Stephen Bayley was rescued from the obscurity of provincial academe by Terence Conran, for whom he created the Boilerhouse Project and the influential Design Museum. He later withdrew as creative director for the Millennium Dome project. He is a design consultant and author whose books include The Conran Directory of Design; Sex, Drink and Fast Cars; Taste; and General Knowledge. In 1989 he was awarded the Chevalier de l'Ordre des Arts et des Lettres.
A year ago, Rhymer Rigby, then an MT section editor, heeded the siren call of the internet and went to work on a new-economy magazine. Bliss it was to be alive in that dawn when the laws of classical economics were as nothing. What a difference 12 months makes - now everyone sees selling bricks online for the unpromising idea it always was. And Rigby, his cyber-sinecure a fading memory, has gone back to writing about real businesses that make money. This month he looks at Indian beer.
MT editor-at-large Chris Blackhurst was deputy editor of the Daily Express until porn baron Richard Desmond took it over. This month, Chris writes about the rise in golf-mania among Britain's high-fliers. He has haunted the fairway since boyhood: 'Golf was just a game I enjoyed with my schoolfriends,' he says. Today, he is a member of a club in Surrey. A golfing memory? Holing out from 100 yards to beat Jeff Randall, now the BBC's business editor, by one stroke.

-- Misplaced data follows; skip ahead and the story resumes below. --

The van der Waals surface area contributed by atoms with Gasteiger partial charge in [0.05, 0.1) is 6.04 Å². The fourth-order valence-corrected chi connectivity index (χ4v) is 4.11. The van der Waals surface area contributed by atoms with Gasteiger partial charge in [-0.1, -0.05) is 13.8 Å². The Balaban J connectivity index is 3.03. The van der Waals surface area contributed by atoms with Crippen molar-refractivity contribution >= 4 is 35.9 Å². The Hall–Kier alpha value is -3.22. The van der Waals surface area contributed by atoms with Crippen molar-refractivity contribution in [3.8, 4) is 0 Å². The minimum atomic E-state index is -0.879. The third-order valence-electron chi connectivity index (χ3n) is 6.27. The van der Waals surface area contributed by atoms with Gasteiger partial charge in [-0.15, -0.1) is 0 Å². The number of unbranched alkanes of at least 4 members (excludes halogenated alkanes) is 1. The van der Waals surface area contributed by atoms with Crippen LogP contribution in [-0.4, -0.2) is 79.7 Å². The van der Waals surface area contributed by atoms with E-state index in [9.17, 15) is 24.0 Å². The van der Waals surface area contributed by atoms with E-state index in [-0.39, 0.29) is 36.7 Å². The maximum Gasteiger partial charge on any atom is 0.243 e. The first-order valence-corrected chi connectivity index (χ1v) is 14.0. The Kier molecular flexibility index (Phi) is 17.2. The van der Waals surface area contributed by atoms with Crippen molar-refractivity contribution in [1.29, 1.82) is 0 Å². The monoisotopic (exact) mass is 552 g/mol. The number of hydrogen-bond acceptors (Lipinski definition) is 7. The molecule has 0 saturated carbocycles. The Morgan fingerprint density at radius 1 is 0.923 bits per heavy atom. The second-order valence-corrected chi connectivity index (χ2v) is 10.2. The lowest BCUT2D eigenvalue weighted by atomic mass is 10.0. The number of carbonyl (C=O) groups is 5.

Those readers seeking enlightenment from any management gurus might like to read Stefan Stern's highly prejudiced guide. In a challenging business climate, the market for inspirational advice is likely to pick up. But there are snake-oil salesmen out there along with the true visionaries.
Our photographer has captured Stefan in typically upbeat mood, somewhat the worse for drink on the morning of his wedding this summer. The newlywed's verdict on some of the gurus is no less damning.
Although he admits to siding with Mark Twain when it comes to golf, this month's cover photographer has spent time on the fairway lately.
Why? 'I'm shooting a book of landscapes, and I find the landscapes of leisure, particularly golf, fascinating,' he says. Coleman trained as an architect but traded in his set square for a camera and now splits his time between editorial and personal projects. His work has appeared in the Daily Telegraph, Sunday Telegraph - and MT.
When did you first make money? Whenever it was, the chances are you didn't make quite as much as Nicola Horlick, superwoman joint-MD of SG Asset Management, who tells her story in this month's 'From the Top'.
Like many graduates, she opted to work for her dad for a year while deciding on a long-term career, but unlike most she made the firm a million in the process. Not bad going for a 21-year-old.